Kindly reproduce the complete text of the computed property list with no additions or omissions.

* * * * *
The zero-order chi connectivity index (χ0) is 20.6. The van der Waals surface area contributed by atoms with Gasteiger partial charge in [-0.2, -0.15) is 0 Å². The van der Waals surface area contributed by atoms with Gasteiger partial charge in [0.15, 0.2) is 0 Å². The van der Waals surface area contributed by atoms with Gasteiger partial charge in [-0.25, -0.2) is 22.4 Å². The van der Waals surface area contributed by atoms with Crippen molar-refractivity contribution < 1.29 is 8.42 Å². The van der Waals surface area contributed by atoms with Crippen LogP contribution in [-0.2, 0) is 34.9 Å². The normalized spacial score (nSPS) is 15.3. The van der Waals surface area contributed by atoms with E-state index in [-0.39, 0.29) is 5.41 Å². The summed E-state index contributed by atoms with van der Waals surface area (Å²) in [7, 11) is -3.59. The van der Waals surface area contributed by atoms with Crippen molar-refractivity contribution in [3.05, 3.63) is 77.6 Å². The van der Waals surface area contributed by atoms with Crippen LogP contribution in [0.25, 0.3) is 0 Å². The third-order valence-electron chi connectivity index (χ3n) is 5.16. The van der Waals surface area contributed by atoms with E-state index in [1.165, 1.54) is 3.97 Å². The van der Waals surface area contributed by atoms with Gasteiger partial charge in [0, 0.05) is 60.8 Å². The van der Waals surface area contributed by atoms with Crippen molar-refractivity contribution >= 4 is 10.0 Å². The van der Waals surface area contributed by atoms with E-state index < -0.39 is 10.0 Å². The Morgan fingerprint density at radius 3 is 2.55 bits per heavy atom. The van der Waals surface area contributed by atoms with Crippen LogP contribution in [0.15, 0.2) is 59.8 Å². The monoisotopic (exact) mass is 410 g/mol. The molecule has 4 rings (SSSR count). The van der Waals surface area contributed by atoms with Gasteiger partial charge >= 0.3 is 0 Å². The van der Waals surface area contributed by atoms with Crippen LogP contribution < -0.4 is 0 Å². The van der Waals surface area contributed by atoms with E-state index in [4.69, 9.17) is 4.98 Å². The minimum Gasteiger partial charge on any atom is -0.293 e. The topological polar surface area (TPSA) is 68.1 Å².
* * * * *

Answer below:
The zero-order chi connectivity index (χ0) is 20.6. The van der Waals surface area contributed by atoms with Gasteiger partial charge in [-0.2, -0.15) is 0 Å². The van der Waals surface area contributed by atoms with Gasteiger partial charge in [0.15, 0.2) is 0 Å². The van der Waals surface area contributed by atoms with Gasteiger partial charge in [-0.25, -0.2) is 22.4 Å². The van der Waals surface area contributed by atoms with Crippen molar-refractivity contribution < 1.29 is 8.42 Å². The van der Waals surface area contributed by atoms with Crippen LogP contribution in [-0.2, 0) is 34.9 Å². The normalized spacial score (nSPS) is 15.3. The van der Waals surface area contributed by atoms with E-state index in [-0.39, 0.29) is 5.41 Å². The summed E-state index contributed by atoms with van der Waals surface area (Å²) in [7, 11) is -3.59. The van der Waals surface area contributed by atoms with Crippen molar-refractivity contribution in [3.05, 3.63) is 77.6 Å². The van der Waals surface area contributed by atoms with Crippen LogP contribution in [0.25, 0.3) is 0 Å². The third-order valence-electron chi connectivity index (χ3n) is 5.16. The van der Waals surface area contributed by atoms with E-state index in [1.165, 1.54) is 3.97 Å². The van der Waals surface area contributed by atoms with Gasteiger partial charge in [0, 0.05) is 60.8 Å². The van der Waals surface area contributed by atoms with Crippen molar-refractivity contribution >= 4 is 10.0 Å². The van der Waals surface area contributed by atoms with E-state index < -0.39 is 10.0 Å². The Morgan fingerprint density at radius 3 is 2.55 bits per heavy atom. The van der Waals surface area contributed by atoms with Crippen LogP contribution in [0.15, 0.2) is 59.8 Å². The monoisotopic (exact) mass is 410 g/mol. The molecule has 4 rings (SSSR count). The van der Waals surface area contributed by atoms with Gasteiger partial charge >= 0.3 is 0 Å². The van der Waals surface area contributed by atoms with Crippen LogP contribution < -0.4 is 0 Å². The van der Waals surface area contributed by atoms with E-state index in [4.69, 9.17) is 4.98 Å². The minimum Gasteiger partial charge on any atom is -0.293 e. The topological polar surface area (TPSA) is 68.1 Å².